IMR Press / FBS / Volume 3 / Issue 1 / DOI: 10.2741/S157

Frontiers in Bioscience-Scholar (FBS) is published by IMR Press from Volume 13 Issue 1 (2021). Previous articles were published by another publisher on a subscription basis, and they are hosted by IMR Press on as a courtesy and upon agreement with Frontiers in Bioscience.

Roles of phytochemicals in amino acid nutrition
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1 Hunan Engineering and Research Center of Animal and Poultry Science and Key Laboratory for Agro-ecological Processes in Subtropical Region, Institute of Subtropical Agriculture, the Chinese Academy of Sciences, Changsha, Hunan, China 410125
2 Department of Animal Science, Texas A&M University, College Station, TX, USA 77843
3 State Key Laboratory of Animal Nutrition, China Agricultural University, Beijing, China 100193

*Author to whom correspondence should be addressed.

Academic Editor: Guoyao Wu

Front. Biosci. (Schol Ed) 2011, 3(1), 372–384;
Published: 1 January 2011
(This article belongs to the Special Issue Amino acids in nutrition, health, and disease)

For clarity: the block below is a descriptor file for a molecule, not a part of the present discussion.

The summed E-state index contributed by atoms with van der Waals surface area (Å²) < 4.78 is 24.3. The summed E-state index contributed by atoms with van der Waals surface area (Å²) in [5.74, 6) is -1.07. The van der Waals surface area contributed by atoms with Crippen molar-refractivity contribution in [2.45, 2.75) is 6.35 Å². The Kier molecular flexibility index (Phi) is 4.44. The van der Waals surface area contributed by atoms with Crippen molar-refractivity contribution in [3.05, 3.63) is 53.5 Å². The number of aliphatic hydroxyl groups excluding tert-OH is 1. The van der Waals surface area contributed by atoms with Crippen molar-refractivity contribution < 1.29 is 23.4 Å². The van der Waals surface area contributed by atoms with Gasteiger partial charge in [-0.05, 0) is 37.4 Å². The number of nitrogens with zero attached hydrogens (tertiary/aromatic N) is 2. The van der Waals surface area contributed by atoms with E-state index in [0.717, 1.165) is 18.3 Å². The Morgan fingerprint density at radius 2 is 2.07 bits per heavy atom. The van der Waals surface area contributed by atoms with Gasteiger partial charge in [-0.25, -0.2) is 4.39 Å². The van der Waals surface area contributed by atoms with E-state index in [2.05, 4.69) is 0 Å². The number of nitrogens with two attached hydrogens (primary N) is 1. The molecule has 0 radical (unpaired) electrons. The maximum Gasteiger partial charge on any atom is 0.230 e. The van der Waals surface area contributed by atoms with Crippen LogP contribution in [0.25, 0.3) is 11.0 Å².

Chinese herbal medicine (CHM) is often used as dietary supplements to maintain good health in animals and humans. Here, we review the current knowledge about effects of CHM (including ultra-fine Chinese herbal powder, Acanthopanax senticosus extracts, Astragalus polysaccharide, and glycyrrhetinic acid) as dietary additives on physiological and biochemical parameters in pigs, chickens and rodents. Additionally, we propose possible mechanisms for the beneficial effects of CHM on the animals. These mechanisms include (a) increased digestion and absorption of dietary amino acids; (b) altered catabolism of amino acids in the small intestine and other tissues; (c) enhanced synthesis of functional amino acids (e.g., arginine, glutamine and proline) and polyamines; and (d) improved metabolic control of nutrient utilization through cell signaling. Notably, some phytochemicals and glucocorticoids share similarities in structure and physiological actions. New research findings provide a scientific and clinical basis for the use of CHM to improve well-being in livestock species and poultry, while enhancing the efficiency of protein accretion. Results obtained from animal studies also have important implications for human nutrition and health.

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